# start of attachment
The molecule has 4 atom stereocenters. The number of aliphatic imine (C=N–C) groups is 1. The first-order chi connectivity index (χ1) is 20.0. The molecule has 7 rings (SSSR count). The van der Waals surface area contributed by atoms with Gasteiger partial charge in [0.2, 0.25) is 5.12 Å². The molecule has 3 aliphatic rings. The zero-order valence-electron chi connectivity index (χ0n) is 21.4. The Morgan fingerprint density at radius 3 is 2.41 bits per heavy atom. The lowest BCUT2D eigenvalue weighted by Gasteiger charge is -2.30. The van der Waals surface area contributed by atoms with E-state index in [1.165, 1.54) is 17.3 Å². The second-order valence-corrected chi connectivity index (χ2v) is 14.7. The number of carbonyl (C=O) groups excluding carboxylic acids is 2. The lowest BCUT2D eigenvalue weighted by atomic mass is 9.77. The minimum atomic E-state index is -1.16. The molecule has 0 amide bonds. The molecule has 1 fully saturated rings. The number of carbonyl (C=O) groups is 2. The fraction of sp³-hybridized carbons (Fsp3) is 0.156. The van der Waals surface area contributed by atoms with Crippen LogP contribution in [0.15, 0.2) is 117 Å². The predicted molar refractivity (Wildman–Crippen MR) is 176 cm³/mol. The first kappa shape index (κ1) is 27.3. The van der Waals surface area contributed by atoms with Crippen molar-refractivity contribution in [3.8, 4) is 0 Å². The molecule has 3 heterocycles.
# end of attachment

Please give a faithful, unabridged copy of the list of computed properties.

The molecule has 4 atom stereocenters. The number of aliphatic imine (C=N–C) groups is 1. The first-order chi connectivity index (χ1) is 20.0. The molecule has 7 rings (SSSR count). The van der Waals surface area contributed by atoms with Gasteiger partial charge in [0.2, 0.25) is 5.12 Å². The molecule has 3 aliphatic rings. The zero-order valence-electron chi connectivity index (χ0n) is 21.4. The Morgan fingerprint density at radius 3 is 2.41 bits per heavy atom. The lowest BCUT2D eigenvalue weighted by Gasteiger charge is -2.30. The van der Waals surface area contributed by atoms with E-state index in [1.165, 1.54) is 17.3 Å². The second-order valence-corrected chi connectivity index (χ2v) is 14.7. The number of carbonyl (C=O) groups excluding carboxylic acids is 2. The lowest BCUT2D eigenvalue weighted by atomic mass is 9.77. The minimum atomic E-state index is -1.16. The molecule has 0 amide bonds. The molecule has 1 fully saturated rings. The number of carbonyl (C=O) groups is 2. The fraction of sp³-hybridized carbons (Fsp3) is 0.156. The van der Waals surface area contributed by atoms with Crippen LogP contribution in [0.15, 0.2) is 117 Å². The predicted molar refractivity (Wildman–Crippen MR) is 176 cm³/mol. The first kappa shape index (κ1) is 27.3. The van der Waals surface area contributed by atoms with Crippen molar-refractivity contribution in [3.8, 4) is 0 Å². The molecule has 3 heterocycles.